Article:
The sun, high in the sky when he arrived, began its slow descent to the horizon. Jacob Miller rubbed his eyes and fought the fatigue of monotonous concentration. Beside him, the once empty bottle was now almost half full. He had mastered the art of relieving himself in it without having to take his eye from the scope. He couldn’t look away, not even for a second. The risk was too great that he would miss one of them. Sheriff Miller did not take his eyes from the scope, but he knew that a full bladder and fatigue were no longer his greatest enemies. He did not have to look to the horizon to know that the sun was going down. Already the low light was playing havoc with his vision, creating patches of shadows and darkness. He had a night vision scope, but it was in the Jeep. He had thought that by now he would have found at least one. He cursed his optimism, an optimism that had dulled him and made him think he would not need the scope. He did need it though, and to get it, he would have to get up, to look away from the horde.

Against his better judgment, he waited. As the last of the flaming orb dropped below the horizon, the day lost its battle to the night. The day had passed and Jacob Miller had not taken his shot. In a panic, he tore himself from the rifle and raced to the Jeep. Turning on a small LED flashlight, he found the scope and darted back to his position. With a dexterity gained from repetition, he swapped out the scopes and searched the valley. He turned the rifle and saw that the rearguard of the horde was now in sight. The horde was massive and slow. It took a day for them to pass by completely. Locating his aim back to the middle, he watched.


The moon was high and his bottle more full as Jacob Miller fought sleep. He scanned left and right of center. He was about to move back to center position when his eye caught something. Recognition. He moved too quickly and it was gone, lost in the mob.

“No, no, no,” he said to himself as he searched, fully awake now.

His movements stopped and his face lost all its tension as through the scope he saw her.

Jacob Miller didn’t NOT believe in God, he just never saw the point in religion. The one person that had kept him from dismissing it all together was Mallory Haun. She boggled Sheriff Miller’s mind with her charity. He remembered sitting out on route 80 trying to catch kids driving drunk before they wrapped themselves around a tree at two in the morning. To try and stay awake, he radioed in to Abigail Dorman, the night dispatcher. They had fallen into conversation and he asked if Abigail had heard about the young girl. She had volunteered to be a bone marrow donor.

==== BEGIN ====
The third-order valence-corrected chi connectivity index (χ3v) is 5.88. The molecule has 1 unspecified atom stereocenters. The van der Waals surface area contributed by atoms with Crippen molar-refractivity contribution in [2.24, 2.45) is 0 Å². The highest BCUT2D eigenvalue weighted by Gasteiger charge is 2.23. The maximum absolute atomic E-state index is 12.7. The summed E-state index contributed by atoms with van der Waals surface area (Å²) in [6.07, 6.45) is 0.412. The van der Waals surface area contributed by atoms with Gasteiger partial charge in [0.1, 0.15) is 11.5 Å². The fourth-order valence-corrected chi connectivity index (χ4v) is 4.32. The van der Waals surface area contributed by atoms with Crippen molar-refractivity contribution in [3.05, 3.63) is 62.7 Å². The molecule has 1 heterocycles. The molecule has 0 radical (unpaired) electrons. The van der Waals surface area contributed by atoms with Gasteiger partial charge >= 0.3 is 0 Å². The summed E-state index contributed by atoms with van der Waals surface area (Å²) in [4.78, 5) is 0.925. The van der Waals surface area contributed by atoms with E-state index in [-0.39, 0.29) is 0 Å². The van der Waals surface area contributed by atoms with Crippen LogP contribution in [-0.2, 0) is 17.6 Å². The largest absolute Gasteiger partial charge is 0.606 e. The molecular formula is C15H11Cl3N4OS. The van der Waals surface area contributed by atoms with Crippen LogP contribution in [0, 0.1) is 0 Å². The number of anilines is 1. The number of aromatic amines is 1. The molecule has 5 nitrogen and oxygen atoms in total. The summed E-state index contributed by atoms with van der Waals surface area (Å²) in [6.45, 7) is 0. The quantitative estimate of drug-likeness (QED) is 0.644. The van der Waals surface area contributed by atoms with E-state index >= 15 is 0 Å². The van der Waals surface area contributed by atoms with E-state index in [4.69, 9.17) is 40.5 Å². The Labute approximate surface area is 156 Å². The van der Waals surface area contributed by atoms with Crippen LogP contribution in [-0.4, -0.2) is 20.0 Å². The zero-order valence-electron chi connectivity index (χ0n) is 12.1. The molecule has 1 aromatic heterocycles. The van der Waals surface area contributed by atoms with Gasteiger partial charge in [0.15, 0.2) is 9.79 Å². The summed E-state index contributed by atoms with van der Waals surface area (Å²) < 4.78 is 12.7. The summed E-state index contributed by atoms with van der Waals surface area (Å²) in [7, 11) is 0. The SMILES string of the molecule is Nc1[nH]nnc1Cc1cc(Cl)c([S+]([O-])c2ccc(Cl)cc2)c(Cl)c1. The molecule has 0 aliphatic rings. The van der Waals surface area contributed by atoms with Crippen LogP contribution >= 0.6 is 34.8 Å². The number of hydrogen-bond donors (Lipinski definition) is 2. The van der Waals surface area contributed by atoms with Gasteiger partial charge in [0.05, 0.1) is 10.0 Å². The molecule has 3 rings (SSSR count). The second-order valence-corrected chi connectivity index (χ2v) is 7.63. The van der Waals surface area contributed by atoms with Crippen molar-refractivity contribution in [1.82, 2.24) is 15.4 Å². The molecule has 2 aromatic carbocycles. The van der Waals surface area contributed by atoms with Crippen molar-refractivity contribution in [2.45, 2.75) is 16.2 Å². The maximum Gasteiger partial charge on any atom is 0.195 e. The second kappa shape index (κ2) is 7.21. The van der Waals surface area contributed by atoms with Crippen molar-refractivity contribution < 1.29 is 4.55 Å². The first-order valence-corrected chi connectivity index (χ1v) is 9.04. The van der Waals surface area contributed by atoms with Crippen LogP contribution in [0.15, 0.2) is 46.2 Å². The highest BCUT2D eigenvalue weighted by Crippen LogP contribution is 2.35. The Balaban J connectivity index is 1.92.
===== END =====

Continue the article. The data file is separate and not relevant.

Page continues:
For people she doesn’t even know. Doesn’t that hurt or something?
he remembered asking the frumpy woman. The dispatcher had dismissed any significance to the event with a huff. It wasn’t so easy for Sheriff Miller to dismiss. He never had much use for God or religion, but Mallory seemed to shine with an inner light that he could not discount. He was sure that when the town fell to the horde that now passed below him, she could have probably saved herself but didn’t. Jacob saw the proof of that through his scope.

It was always the same and some part of him knew it wasn’t happening. In his mind’s eye the young girl stopped and turned to face him. From a hundred yards she locked her eyes with his and spoke to him.

Help me, Sheriff Miller

Tears threatened to blur his vision, but he blinked them away, even as he put his finger on the trigger.

“Not real…” he said.

He let out half a breath and fired.

The thing that was Mallory Haun twitched as its head exploded from the impact. Around it, the horde reacted to the rifle’s report. Their moans increased and their filmy eyes scanned the darkness, but Jacob was far away and hidden by the night. Gradually, with no further stimuli to arouse them, they proceeded on their ghoulish migration.

Above them, Jacob did not move, not until the last of the horde had passed and he was sure another shot was not possible. He flicked on his small flashlight and retrieved a pen from a pocket on his shoulder. Turning to the ledger, he flipped the pages until he found what he was looking for. A list of names all beginning with ‘H’, some crossed out, most not, stared back at him. He scanned down the page coming to ‘
Haun, Mallory’.
He traced a single line through it, then flipped back to the cover. As he began his day, so he ended it. He gave his wife’s name a single caress, then closed the book.

“Maybe, tomorrow, Betsy,” he said.

Sheriff Jacob Miller gathered up his gear and went back to the Jeep. Securing the rifle he climbed in and went to sleep. The horde was moving West but it would do him no good to be tired. Fatigue hampered his aim and Jacob needed his aim to be true.






Beverly Sanders weaved the big repair truck through the maze of abandoned cars. When they set out, she had considered taking her own car, but the truck was heavy, which made it good for pushing things out of the way, or running them over. The truck had gotten her out of the power plant and home to her husband Mark and their son Tommy, and she just hadn’t felt safe in anything else since.

She looked over at Mark in the passenger seat. Tommy lay between them, his head resting on a pillow in Mark’s lap. They were both sound asleep. Beverly glanced down at the fuel gauge. The needle hovered just above the quarter mark. They had agreed that it wasn’t safe to let it dip below that, which meant it was time to start looking for gas.

She cleared an old Nova and a late model BMW then saw that the way ahead was blocked by a three car pile-up, a Honda, an Outback, and a Silverado pickup truck, were jammed together across the lanes. She looked right and left and saw that the road dipped off sharply on either side.

“I guess it’s through, then,” she said to herself as she eased down on the gas.

The front of the big truck touched the rear of the Honda and she pushed down harder on the gas. The engine revved and precious seconds passed before the Honda started to move. It crunched against the Outback, which in turn pushed against the rear of the Silverado. Metal protested, then bent as the pickup rotated out of the way. The front wheels of the Outback turned and Beverly shoved it down the embankment. She turned her wheel and nudged the Honda off to the side, clearing the way.

BOOK: Human Extinction Level Loss (Book 3): Liberation
2.58Mb size Format: txt, pdf, ePub